‘Time to bring Mbuya Nehanda home’

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THE impending return of Mbuya Nehanda and several other First Chimurenga icons’ remains from Zimbabwe’s former colonial master Britain is not only a significant step towards bringing closure to the issue, but another milestone in the recognition of our history as well as spirituality as a country.

Since 2014, there have been several but futile attempts to have the remains of the iconic Mbuya Nehanda and the skulls of Chief Mashayamombe Chinengundu of Mhondoro, Chief Chingaira Makoni of Rusape, Chief Kadungure Mapondera, Chief Mutekedza Chiwashira and Chief Mashonganyika, among others, brought back home.

But with relations between Zimbabwe and Britain seemingly on the mend after close to two decades of relentless hostility between the two nations, the remains of the First Chimurenga fighters are likely to return home soon.

This follows President Emmerson Mnangagwa’s passionate plea to Britain to respect our heroes by surrendering their remains to Zimbabwe so they can be accorded decent burials. 

In 2017, after being pressured by Zimbabwe, the Natural History Museum of London submitted a report on its findings in relation to the identities of human remains of slain heroes and heroines of the First Chimurenga.

Several skulls at the London Museum were positively identified as having originated from Zimbabwe.

The reluctance by Britain to let go of those remains, which they looted as war trophies, was premised on Zimbabwe’s former colonial master’s bid to subdue the country’s spirituality as seen by their relentless onslaught on Harare through their appendages in the opposition and the so-called civil society.

This is because a key component of the regime change agenda fosters upon our people the idea of negating our history.

On May 25 2021, President Mnangagwa took the first and most significant step towards bringing finality to one of the country’s spiritual pillars, Mbuya Nehanda, when he unveiled her statue in Harare. 

“My Government made a conscious decision to immortalise the heroes and heroines of the struggle,” said President Mnangagwa.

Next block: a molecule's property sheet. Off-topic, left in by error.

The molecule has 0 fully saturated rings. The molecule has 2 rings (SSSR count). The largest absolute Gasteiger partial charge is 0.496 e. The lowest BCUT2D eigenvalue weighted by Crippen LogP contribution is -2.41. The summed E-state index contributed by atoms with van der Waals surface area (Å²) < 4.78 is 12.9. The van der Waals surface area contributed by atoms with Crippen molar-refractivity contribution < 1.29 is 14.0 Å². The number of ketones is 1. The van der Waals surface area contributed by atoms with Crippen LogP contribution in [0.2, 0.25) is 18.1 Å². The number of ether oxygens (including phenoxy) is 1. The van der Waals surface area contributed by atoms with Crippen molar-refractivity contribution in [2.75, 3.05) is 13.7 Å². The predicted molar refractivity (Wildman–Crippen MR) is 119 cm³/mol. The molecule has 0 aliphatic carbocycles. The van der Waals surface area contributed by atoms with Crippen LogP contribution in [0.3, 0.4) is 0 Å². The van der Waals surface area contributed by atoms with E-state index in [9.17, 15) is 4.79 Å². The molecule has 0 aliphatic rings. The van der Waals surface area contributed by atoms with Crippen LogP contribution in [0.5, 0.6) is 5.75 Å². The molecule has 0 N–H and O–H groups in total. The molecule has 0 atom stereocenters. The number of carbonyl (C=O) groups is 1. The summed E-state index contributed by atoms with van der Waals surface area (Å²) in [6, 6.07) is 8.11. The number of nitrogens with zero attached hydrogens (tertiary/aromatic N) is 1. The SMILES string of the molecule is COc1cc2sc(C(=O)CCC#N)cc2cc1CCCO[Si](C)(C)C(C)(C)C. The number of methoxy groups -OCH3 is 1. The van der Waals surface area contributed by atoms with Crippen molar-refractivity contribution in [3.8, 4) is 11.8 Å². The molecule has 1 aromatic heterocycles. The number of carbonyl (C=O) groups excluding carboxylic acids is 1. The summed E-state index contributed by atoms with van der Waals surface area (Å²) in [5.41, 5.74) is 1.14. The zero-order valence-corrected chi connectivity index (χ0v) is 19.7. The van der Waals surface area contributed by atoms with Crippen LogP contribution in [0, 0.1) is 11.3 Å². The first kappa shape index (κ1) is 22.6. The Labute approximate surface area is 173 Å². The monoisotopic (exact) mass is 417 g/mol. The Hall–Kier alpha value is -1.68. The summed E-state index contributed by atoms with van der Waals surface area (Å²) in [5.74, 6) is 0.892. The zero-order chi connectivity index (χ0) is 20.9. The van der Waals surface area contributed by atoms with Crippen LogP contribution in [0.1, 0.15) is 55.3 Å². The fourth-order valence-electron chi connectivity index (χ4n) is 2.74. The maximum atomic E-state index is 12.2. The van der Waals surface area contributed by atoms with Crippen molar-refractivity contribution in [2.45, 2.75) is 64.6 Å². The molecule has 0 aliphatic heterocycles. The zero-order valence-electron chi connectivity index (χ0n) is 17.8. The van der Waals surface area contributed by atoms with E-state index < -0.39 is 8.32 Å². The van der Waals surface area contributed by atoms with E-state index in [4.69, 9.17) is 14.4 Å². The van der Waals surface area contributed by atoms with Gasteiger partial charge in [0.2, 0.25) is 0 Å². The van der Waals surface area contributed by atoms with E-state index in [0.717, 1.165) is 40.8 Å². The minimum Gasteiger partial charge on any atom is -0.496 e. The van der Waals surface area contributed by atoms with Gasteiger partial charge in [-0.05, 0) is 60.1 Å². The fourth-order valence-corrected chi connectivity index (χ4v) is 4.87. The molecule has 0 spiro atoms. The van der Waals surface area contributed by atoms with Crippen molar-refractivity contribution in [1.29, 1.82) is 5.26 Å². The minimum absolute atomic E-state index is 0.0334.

We are determined to ensure that the narratives of our historic monuments are presented in a correct manner.

The unveiling of the statue of Mbuya Nehanda Nyakasikana is the manifestation of the bold commitment to reconstruct our country’s rich past and history. 

It equally stands as a symbol of unity, identity and inspiration to present and future generations on the importance of unflinching patriotism, loyalty, fortitude and determination to defend and work for our beloved country against any odds.” 

He went on:

“We shall, however, continue to discuss to bring back her skull which was taken to the UK along with others.” 

Britain has since acknowledged that it, indeed, has the remains of the First Chimurenga icons, with a British Embassy official telling The Herald last week that it had started the process of working with Zimbabwe to bring back home those remains.

“The UK welcomes ongoing conversations between the museum and the Government of Zimbabwe on the issue of repatriation of remains of Zimbabwean origin,” said the official.

Government has also since announced that it would soon be sending a team to the UK to expedite the repatriation process.

The National Museums and Monuments of Zimbabwe (NMMZ) director Dr Godfrey Mahachi told The Sunday Mail recently that a team will be dispatched once the National History Museum in London, which has been closed due to COVID-19 induced lockdown, opens.

“We have been in touch with the museum in London to allow us to access the records on the information on the remains that are at the museum,” he said.

“We are going to compare notes on the issue. 

What we certainly know is there are human remains, but there is a need for due diligence.

The museum has not been working because of the lockdown. However, from the communications we had a few weeks back, they indicated that they were going to open soon.

So we are going to send a team of experts to help with the process of identification of the remains so that the repatriation can begin.”

He went on:

“The team is set to try and positively identify the remains by comparing documents and dates that the remains are said to have left the country and when they reached London.

This will be done before the DNA tests are done.”

The story of Mbuya Nehanda reeks of the cruelty that the people of Zimbabwe who resisted colonialism were subjected to.

Mbuya Nehanda’s execution was authorised by the British High Commissioner for South Africa, Alfred Milner, and endorsed by the British Imperial Secretary on March 28 1898.

The executions were done on the authority of Judge Watermayer, with Herbert Hayton Castens as ‘the acting Public Prosecutor Sovereign within the British South Africa Company Territories, who prosecutes for and on behalf of Her Majesty’.

According to the death warrant, Mbuya Nehanda was to be executed within the walls of the goal of Salisbury, between the hours of six and 10am.

A Roman Catholic priest, Father Richartz, was assigned to convert Mbuya Nehanda and Sekuru Kaguvi to Christianity.

It is believed he failed to make headway with Mbuya Nehanda; only succeeding with Sekuru Kaguvi, whom he baptised ‘Dismas’ – the ‘good thief’.

It is said on the day of their execution, wires were hot with telegrams to London with ‘news’ that the war had ‘ended’.

Their skulls, together with those of Chiefs Chingaira, Chinengundu, Mashonganyika, Mapondera and Chiwashira were allegedly shipped to England as ‘war trophies’.

Now is the time to reclaim what rightfully belongs to us, as Zimbabweans, so that we can accurately record our history.

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